PARIS – Societe Generale swung to a surprise €1.26 billion (S$2.04 billion) loss for the second quarter because of charges at its trading unit, extending a losing streak that’s set to increase pressure on chief executive officer Frederic Oudea.
The French lender posted almost €1.33 billion in one-off costs following a review of the global markets and investor services business, including a €684 million writedown. That capped a tough period for the bank, which saw equities-trading revenue decline 80 per cent after structured products were hit for a second straight quarter.
Mr Oudea, already under pressure from the board after an unexpected first quarter loss, is reducing risks and seeking to increase profitability while attempting to maintain the bank’s leading position in equity structured products. Equities trading took a €200 million hit in the second quarter related to companies cancelling dividends because of the coronavirus, offsetting a 38 per cent rise in fixed income trading.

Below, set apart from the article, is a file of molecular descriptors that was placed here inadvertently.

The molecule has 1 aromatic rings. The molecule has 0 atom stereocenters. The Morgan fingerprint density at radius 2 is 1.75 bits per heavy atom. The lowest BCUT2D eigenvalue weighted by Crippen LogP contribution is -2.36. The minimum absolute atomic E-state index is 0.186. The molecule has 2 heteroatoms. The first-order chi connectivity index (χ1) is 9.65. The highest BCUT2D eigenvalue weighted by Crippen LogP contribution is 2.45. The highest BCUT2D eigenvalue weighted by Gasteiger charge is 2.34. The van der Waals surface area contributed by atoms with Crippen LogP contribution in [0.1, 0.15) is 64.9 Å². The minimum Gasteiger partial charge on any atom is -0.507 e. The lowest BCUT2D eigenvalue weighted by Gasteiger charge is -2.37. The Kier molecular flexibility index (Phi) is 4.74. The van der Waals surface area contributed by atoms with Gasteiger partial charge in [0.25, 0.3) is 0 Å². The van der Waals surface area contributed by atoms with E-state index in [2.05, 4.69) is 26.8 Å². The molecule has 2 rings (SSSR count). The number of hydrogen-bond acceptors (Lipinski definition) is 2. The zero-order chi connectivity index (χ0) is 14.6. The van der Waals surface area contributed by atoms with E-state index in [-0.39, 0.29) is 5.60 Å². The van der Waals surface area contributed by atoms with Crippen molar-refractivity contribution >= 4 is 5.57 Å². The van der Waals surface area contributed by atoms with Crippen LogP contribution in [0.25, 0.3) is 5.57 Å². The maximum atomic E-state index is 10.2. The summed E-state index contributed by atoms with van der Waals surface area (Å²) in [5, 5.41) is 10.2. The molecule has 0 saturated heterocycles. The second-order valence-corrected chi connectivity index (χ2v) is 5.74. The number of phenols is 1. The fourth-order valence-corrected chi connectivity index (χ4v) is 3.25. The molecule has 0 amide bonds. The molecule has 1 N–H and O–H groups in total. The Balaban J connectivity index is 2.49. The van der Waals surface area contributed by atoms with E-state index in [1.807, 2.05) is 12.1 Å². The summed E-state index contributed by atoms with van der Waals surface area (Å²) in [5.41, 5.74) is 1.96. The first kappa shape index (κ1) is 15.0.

Mr Oudea, the longest-serving leader of a top European bank, is accelerating a transition towards simpler products at the investment bank that will see a decline in revenue. The bank said it also expects to cut costs by as much as €450 million by 2022 at the unit.
The French firm’s biggest rival, BNP Paribas, rebounded from a first-quarter profit warning and stock trading hit with a blowout performance in fixed income. Revenue from trading fixed-income securities, currencies and commodities jumped 154 per cent in the second quarter from a year earlier, offsetting a more than 53 per cent decline in equities trading. It said there was only a “residual impact” from the dividend cancellations.
SocGen set aside about €1.28 billion in the second quarter to cover the cost of loans going sour, higher than the €820 million in the first three months.
The lender is closing its trade commodity finance unit in Singapore after the collapse of oil trader Hin Leong Trading (Pte) Ltd, which owed SocGen US$240 million (S$330 million), Bloomberg reported last week.
The bank’s so-called cost of risk will probably fall at the low end of its range for the year while it also saw a further strengthening of its capital ratio, a key metric watched by bank investors. It expects the CET1 ratio to be at the top end of its 11.5 per cent-12 per cent guidance.
The results signal that SocGen only partially benefited from a broad-based market rally that helped US peers double revenue in fixed income trading. Overall, Wall Street banks’ trading and deal-making businesses recorded their best quarter in modern history, with US$45 billion in revenue. Still, they and European counterparts, including Deutsche Bank AG, have warned that conditions will probably be less advantageous in the second half of the year.